This research work proposes new concepts of flexibility and self-correction for currentsteering digital-to-analog converters (DACs) which allow the attainment of broad functional and performance specifications, high linearity, and reduced dependence on the fabrication processes. This work analytically investigates the DAC linearity with respect to the accuracy of the DAC unit elements. The main novelty of the proposed approach is in the application of the Brownian Bridge (BB) process to precisely describe the DAC Integrated-Non-Linearity (INL). The achieved results fill a gap in the general understanding of the most quoted DAC specification - the INL. Further, this work introduces a classification of the highly diverse current-steering DAC correction methods. The classification automatically points to methods that do not exist yet in the open literature (gaps). Based on the clues of the common properties and identified common techniques in the introduced classification, this work then proposes exemplary solutions to fill in the identified gaps. Further, this work systematically analyses self-calibration correction methods for the DAC mismatch errors. Their components are analyzed as three building blocks: selfmeasurement, error processing algorithm and self-correction block. This work systemizes their alternative implementations and the associated trade-offs. The findings are compared to the available solutions in the literature. The efficient calibration of the DAC binary currents is identified as an important missing method. This work proposes a new methodology for correcting the mismatch errors of both the nominally identical unary and the scaled binary DAC currents. Further, this work proposes a new concept for DAC flexibility. This concept is realized in a new flexible DAC architecture. The architecture is based on a modular design approach that uses parallel sub-DAC units to realize flexible design, flexible functionality and flexible performance. The parallel sub-DAC units form a mixed-signal platform that is capable of many DAC correction methods, including calibration, error mapping, data reshuffling, and harmonic distortion cancellation. This work presents the implementation and measurement results of three DAC testchip implementations in 250nm, 180nm, and 40nm standard CMOS IC technologies. The test-chips are used as a tool to practically investigate, validate, and demonstrate two main concepts of this thesis: self-calibration and flexibility. Particularly, the 180nm test-chip is the first reported DAC implementation that calibrates the errors of all its current sources and features flexibility, as suggested in this work. The calibration of all current sources makes the DAC accuracy independent of the tolerances of the manufacturing process. The overall DAC accuracy depends on a single design parameter – the correction step. The third test-chip is the first reported DAC implementation in 40nm CMOS process. A 12-bit DAC core in this test-chip occupies only 0.05mm2 of silicon area, which is the smallest reported area for a 12-bit current-steering DAC core.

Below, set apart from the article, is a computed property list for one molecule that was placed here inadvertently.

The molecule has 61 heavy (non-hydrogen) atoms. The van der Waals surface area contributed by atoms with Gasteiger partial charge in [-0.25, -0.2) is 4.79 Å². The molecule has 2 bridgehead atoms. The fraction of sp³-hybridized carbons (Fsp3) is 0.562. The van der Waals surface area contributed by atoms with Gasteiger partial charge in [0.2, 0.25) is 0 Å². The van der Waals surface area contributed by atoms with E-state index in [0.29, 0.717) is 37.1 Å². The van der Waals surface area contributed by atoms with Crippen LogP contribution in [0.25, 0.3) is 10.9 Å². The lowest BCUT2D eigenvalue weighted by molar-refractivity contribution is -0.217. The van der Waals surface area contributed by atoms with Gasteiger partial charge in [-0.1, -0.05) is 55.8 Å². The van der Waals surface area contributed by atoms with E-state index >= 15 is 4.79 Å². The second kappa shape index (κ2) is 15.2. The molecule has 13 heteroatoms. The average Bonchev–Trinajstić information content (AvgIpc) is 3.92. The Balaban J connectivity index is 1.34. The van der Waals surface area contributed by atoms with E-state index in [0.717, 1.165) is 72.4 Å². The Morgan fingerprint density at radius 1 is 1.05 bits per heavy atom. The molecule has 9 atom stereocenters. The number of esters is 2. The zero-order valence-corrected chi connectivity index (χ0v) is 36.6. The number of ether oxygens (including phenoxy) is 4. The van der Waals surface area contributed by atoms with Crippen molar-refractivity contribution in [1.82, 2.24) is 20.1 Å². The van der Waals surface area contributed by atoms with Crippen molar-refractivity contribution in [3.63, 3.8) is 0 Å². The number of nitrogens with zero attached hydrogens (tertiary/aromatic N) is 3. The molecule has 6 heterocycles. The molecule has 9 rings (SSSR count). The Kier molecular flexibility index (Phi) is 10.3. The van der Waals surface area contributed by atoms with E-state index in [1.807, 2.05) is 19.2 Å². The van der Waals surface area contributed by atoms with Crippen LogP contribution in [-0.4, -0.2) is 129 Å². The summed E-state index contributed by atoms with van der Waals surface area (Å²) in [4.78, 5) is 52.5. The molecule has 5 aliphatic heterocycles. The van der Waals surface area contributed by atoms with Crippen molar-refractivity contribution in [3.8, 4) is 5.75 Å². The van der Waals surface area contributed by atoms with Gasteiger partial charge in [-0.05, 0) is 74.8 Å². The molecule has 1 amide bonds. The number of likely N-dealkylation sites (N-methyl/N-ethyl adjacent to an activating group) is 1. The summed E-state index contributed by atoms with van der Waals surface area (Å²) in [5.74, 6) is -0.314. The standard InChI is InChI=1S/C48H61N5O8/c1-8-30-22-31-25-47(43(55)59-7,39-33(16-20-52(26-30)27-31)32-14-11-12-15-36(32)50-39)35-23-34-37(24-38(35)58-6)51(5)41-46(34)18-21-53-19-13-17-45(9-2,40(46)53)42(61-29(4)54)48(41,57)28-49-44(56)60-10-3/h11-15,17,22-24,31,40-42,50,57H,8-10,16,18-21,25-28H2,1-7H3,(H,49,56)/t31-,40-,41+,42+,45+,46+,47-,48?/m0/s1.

|Qualification||Doctor of Philosophy|
|Award date||14 Jan 2010|
|Place of Publication||Eindhoven|
|Publication status||Published - 2010|